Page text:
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ECONOMY | 19-01-2024 16:50

Argentina reverses trade deficit after peso devaluation

Trading balance was reversed in December, after the strong devaluation of the peso.

Argentina's trade balance was reversed in December after the strong devaluation of the peso by President Javier Milei's government.

The nation recorded a negative trend almost throughout 2023, closing out the year with an annual deficit of US$6.926 billion, as informed on Thursday by the INDEC national statistics bureau.

On December 13, President Javier Milei's government devalued the peso by more than 50 percent, giving a strong boost to exports the last month of the year, which resulted in a surplus of US$1.018 billion.

Driven mainly by sales in the agroindustrial sector, Argentina’s exports in December amounted to US$5.273 billion (still 13.8 percent less than the same month in 2022) and it imported to the tune of US$4.255 billion (minus 15.2 percent).

February had been the last month of 2023 with a trade surplus, under a system of foreign exchange and import control, which Milei’s Government has started to make more flexible. 

Throughout 2023, Argentina had sales abroad for US$66.788 billion, 24.5 percent less than in 2022 due to a drought which dealt a hard blow to the farming sector and took 3 percent from the GDP, according to the previous government. Imports amounted to US$73.714 billion (-9.6 percent).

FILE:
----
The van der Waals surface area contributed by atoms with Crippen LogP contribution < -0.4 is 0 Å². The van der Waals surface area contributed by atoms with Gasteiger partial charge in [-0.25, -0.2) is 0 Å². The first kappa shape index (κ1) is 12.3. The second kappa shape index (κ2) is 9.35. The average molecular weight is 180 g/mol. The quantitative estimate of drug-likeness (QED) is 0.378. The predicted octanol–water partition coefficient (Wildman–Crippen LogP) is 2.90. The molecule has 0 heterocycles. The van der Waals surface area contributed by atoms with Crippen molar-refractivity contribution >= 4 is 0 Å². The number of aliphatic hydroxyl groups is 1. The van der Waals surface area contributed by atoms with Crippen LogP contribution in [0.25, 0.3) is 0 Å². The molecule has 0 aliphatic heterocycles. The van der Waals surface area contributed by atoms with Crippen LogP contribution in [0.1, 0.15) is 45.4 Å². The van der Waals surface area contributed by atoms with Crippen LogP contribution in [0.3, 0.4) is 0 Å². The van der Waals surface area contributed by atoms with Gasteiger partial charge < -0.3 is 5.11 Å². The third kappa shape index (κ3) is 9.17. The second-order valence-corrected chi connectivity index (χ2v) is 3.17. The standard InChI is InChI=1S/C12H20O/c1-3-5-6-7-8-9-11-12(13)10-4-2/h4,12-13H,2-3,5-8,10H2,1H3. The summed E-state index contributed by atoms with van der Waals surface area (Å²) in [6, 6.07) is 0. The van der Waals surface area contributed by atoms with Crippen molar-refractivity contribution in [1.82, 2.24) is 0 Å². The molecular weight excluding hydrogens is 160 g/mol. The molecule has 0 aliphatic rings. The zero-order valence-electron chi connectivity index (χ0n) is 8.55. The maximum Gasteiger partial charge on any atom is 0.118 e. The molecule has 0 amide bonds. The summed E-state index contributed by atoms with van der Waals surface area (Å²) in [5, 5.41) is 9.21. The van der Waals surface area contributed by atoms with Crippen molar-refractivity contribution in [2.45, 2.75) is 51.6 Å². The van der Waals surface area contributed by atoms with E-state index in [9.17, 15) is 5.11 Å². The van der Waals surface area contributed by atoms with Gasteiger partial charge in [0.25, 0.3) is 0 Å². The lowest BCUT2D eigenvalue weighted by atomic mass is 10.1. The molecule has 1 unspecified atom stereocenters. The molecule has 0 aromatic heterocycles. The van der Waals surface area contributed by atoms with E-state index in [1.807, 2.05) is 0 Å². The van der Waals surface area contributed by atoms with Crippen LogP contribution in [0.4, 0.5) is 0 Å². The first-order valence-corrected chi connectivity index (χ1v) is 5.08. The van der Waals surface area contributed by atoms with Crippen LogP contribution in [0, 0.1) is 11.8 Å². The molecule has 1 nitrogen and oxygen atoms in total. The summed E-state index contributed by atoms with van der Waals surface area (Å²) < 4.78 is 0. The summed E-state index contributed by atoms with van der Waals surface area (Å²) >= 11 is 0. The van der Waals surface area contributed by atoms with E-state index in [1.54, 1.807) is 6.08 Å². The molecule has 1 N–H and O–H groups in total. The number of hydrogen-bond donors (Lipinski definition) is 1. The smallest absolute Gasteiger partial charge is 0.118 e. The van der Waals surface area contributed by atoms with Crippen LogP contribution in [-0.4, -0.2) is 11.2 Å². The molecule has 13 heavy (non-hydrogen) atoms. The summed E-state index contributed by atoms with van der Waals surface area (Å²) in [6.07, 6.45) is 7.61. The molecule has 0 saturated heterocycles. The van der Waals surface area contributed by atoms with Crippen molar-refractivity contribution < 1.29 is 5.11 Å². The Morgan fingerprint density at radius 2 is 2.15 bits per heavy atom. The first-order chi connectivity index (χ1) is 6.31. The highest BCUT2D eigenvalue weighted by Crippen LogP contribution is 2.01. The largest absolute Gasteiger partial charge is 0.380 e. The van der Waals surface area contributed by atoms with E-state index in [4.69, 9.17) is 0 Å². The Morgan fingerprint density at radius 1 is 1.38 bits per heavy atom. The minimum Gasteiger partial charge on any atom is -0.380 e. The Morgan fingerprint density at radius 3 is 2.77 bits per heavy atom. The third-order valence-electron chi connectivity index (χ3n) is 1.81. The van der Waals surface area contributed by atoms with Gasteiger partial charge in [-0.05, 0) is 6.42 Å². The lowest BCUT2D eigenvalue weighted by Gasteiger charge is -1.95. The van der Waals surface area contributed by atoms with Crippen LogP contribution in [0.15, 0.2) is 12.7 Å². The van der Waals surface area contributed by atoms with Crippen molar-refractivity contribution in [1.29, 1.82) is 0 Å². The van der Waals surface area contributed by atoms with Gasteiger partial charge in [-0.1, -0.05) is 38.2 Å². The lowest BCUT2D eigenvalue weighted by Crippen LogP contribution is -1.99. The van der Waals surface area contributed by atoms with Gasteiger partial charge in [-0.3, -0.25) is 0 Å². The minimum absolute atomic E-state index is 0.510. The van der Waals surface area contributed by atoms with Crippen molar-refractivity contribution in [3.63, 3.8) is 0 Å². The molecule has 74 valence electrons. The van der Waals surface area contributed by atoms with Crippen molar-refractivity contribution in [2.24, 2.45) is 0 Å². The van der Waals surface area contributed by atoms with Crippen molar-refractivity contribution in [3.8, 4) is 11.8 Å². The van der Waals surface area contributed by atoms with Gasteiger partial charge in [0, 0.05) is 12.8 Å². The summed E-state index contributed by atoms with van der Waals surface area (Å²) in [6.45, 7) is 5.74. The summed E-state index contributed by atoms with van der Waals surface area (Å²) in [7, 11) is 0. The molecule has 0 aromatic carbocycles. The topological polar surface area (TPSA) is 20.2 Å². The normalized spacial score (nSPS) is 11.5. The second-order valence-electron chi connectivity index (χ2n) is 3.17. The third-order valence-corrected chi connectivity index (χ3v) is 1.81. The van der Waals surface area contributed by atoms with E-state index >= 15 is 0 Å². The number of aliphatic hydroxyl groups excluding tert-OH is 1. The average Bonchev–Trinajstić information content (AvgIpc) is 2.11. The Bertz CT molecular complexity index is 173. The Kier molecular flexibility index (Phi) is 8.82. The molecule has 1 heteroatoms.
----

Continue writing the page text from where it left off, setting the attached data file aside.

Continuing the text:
The devaluation affected the increase of exports, and, in turn, the purchase of foreign currency by the Central Bank, whose weakened reserves reached US$24.3 billion, some US$5 billion accumulated during the new government.

The projection of the Argentine trade balance for 2024 is a surplus over the next few years “based on an expected balance of US$22.4 billion for 2024, until an excess near US$41.8 billion is achieved by 2030”, according to a report by the Central Bank.

Following that trend, the new network of the oil and gas pipelines, both built-up and under construction, will be decisive, as they will contribute to substituting imports and will help go from an estimated US$10.4 million in fuel exports to US$36.7 billion in 2030, added the document.
 

– TIMES/AFP

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